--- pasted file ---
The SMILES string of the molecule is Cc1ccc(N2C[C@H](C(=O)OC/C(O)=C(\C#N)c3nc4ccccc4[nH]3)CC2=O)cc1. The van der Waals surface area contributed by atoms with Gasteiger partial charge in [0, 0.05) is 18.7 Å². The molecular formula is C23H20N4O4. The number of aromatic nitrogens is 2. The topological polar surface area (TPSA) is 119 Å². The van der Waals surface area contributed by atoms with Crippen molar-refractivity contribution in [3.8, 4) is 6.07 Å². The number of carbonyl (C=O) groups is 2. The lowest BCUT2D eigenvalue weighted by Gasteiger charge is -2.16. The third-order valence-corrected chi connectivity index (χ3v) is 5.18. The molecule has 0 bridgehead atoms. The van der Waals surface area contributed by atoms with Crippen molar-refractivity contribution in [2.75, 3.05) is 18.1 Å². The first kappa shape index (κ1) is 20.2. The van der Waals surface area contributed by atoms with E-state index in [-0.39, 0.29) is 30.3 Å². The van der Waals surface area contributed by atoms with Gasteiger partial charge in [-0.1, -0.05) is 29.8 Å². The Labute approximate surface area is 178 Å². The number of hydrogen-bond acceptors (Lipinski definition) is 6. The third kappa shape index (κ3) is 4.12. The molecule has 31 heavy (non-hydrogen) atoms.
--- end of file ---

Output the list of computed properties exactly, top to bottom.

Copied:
The SMILES string of the molecule is Cc1ccc(N2C[C@H](C(=O)OC/C(O)=C(\C#N)c3nc4ccccc4[nH]3)CC2=O)cc1. The van der Waals surface area contributed by atoms with Gasteiger partial charge in [0, 0.05) is 18.7 Å². The molecular formula is C23H20N4O4. The number of aromatic nitrogens is 2. The topological polar surface area (TPSA) is 119 Å². The van der Waals surface area contributed by atoms with Crippen molar-refractivity contribution in [3.8, 4) is 6.07 Å². The number of carbonyl (C=O) groups is 2. The lowest BCUT2D eigenvalue weighted by Gasteiger charge is -2.16. The third-order valence-corrected chi connectivity index (χ3v) is 5.18. The molecule has 0 bridgehead atoms. The van der Waals surface area contributed by atoms with Crippen molar-refractivity contribution in [2.75, 3.05) is 18.1 Å². The first kappa shape index (κ1) is 20.2. The van der Waals surface area contributed by atoms with E-state index in [-0.39, 0.29) is 30.3 Å². The van der Waals surface area contributed by atoms with Gasteiger partial charge in [-0.1, -0.05) is 29.8 Å². The Labute approximate surface area is 178 Å². The number of hydrogen-bond acceptors (Lipinski definition) is 6. The third kappa shape index (κ3) is 4.12. The molecule has 31 heavy (non-hydrogen) atoms.